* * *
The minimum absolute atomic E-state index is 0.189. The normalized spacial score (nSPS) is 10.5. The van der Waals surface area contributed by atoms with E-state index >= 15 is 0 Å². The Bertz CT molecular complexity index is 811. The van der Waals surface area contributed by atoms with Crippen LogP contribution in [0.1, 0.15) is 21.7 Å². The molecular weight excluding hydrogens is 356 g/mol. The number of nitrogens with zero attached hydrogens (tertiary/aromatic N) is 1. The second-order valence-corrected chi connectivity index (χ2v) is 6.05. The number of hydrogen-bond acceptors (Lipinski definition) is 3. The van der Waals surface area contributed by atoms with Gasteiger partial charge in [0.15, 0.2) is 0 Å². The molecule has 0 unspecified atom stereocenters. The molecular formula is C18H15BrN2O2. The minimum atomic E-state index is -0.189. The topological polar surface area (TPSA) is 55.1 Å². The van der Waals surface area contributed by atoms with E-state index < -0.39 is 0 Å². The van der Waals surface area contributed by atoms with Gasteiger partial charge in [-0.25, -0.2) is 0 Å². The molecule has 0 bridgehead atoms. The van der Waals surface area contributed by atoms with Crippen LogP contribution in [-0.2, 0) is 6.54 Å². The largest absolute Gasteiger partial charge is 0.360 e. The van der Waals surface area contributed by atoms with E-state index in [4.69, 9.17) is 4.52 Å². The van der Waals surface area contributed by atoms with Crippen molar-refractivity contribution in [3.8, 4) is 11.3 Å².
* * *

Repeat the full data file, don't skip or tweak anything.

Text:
The minimum absolute atomic E-state index is 0.189. The normalized spacial score (nSPS) is 10.5. The van der Waals surface area contributed by atoms with E-state index >= 15 is 0 Å². The Bertz CT molecular complexity index is 811. The van der Waals surface area contributed by atoms with Crippen LogP contribution in [0.1, 0.15) is 21.7 Å². The molecular weight excluding hydrogens is 356 g/mol. The number of nitrogens with zero attached hydrogens (tertiary/aromatic N) is 1. The second-order valence-corrected chi connectivity index (χ2v) is 6.05. The number of hydrogen-bond acceptors (Lipinski definition) is 3. The van der Waals surface area contributed by atoms with Gasteiger partial charge in [0.15, 0.2) is 0 Å². The molecule has 0 unspecified atom stereocenters. The molecular formula is C18H15BrN2O2. The minimum atomic E-state index is -0.189. The topological polar surface area (TPSA) is 55.1 Å². The van der Waals surface area contributed by atoms with E-state index < -0.39 is 0 Å². The van der Waals surface area contributed by atoms with Gasteiger partial charge in [-0.25, -0.2) is 0 Å². The molecule has 0 bridgehead atoms. The van der Waals surface area contributed by atoms with Crippen LogP contribution in [-0.2, 0) is 6.54 Å². The largest absolute Gasteiger partial charge is 0.360 e. The van der Waals surface area contributed by atoms with E-state index in [4.69, 9.17) is 4.52 Å². The van der Waals surface area contributed by atoms with Crippen molar-refractivity contribution in [3.8, 4) is 11.3 Å².